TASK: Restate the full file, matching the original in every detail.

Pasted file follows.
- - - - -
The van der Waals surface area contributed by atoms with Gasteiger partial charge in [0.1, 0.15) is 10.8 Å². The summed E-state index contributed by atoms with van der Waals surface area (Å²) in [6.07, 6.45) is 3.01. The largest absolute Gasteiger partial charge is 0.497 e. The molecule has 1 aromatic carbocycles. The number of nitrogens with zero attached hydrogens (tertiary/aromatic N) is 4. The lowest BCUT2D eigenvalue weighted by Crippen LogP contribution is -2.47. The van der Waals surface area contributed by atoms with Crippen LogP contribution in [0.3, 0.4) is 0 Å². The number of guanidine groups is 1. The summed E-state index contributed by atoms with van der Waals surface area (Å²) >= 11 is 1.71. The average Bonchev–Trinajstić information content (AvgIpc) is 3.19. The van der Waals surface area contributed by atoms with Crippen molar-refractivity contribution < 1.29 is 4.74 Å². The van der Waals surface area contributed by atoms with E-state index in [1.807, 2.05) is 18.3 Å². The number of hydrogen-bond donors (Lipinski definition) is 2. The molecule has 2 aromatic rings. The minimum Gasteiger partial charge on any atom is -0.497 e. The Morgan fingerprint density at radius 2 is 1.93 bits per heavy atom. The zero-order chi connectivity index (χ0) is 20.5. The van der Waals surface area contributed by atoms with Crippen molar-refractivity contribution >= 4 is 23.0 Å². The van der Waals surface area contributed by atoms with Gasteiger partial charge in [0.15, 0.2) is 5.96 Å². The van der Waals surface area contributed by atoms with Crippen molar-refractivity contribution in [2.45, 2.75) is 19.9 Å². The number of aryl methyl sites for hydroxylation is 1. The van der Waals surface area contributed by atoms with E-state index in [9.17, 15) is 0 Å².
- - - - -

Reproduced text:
The van der Waals surface area contributed by atoms with Gasteiger partial charge in [0.1, 0.15) is 10.8 Å². The summed E-state index contributed by atoms with van der Waals surface area (Å²) in [6.07, 6.45) is 3.01. The largest absolute Gasteiger partial charge is 0.497 e. The molecule has 1 aromatic carbocycles. The number of nitrogens with zero attached hydrogens (tertiary/aromatic N) is 4. The lowest BCUT2D eigenvalue weighted by Crippen LogP contribution is -2.47. The van der Waals surface area contributed by atoms with Crippen LogP contribution in [0.3, 0.4) is 0 Å². The number of guanidine groups is 1. The summed E-state index contributed by atoms with van der Waals surface area (Å²) >= 11 is 1.71. The average Bonchev–Trinajstić information content (AvgIpc) is 3.19. The van der Waals surface area contributed by atoms with Crippen molar-refractivity contribution < 1.29 is 4.74 Å². The van der Waals surface area contributed by atoms with E-state index in [1.807, 2.05) is 18.3 Å². The number of hydrogen-bond donors (Lipinski definition) is 2. The molecule has 2 aromatic rings. The minimum Gasteiger partial charge on any atom is -0.497 e. The Morgan fingerprint density at radius 2 is 1.93 bits per heavy atom. The zero-order chi connectivity index (χ0) is 20.5. The van der Waals surface area contributed by atoms with Crippen molar-refractivity contribution >= 4 is 23.0 Å². The van der Waals surface area contributed by atoms with Gasteiger partial charge in [0.15, 0.2) is 5.96 Å². The van der Waals surface area contributed by atoms with Crippen molar-refractivity contribution in [2.45, 2.75) is 19.9 Å². The number of aryl methyl sites for hydroxylation is 1. The van der Waals surface area contributed by atoms with E-state index in [9.17, 15) is 0 Å².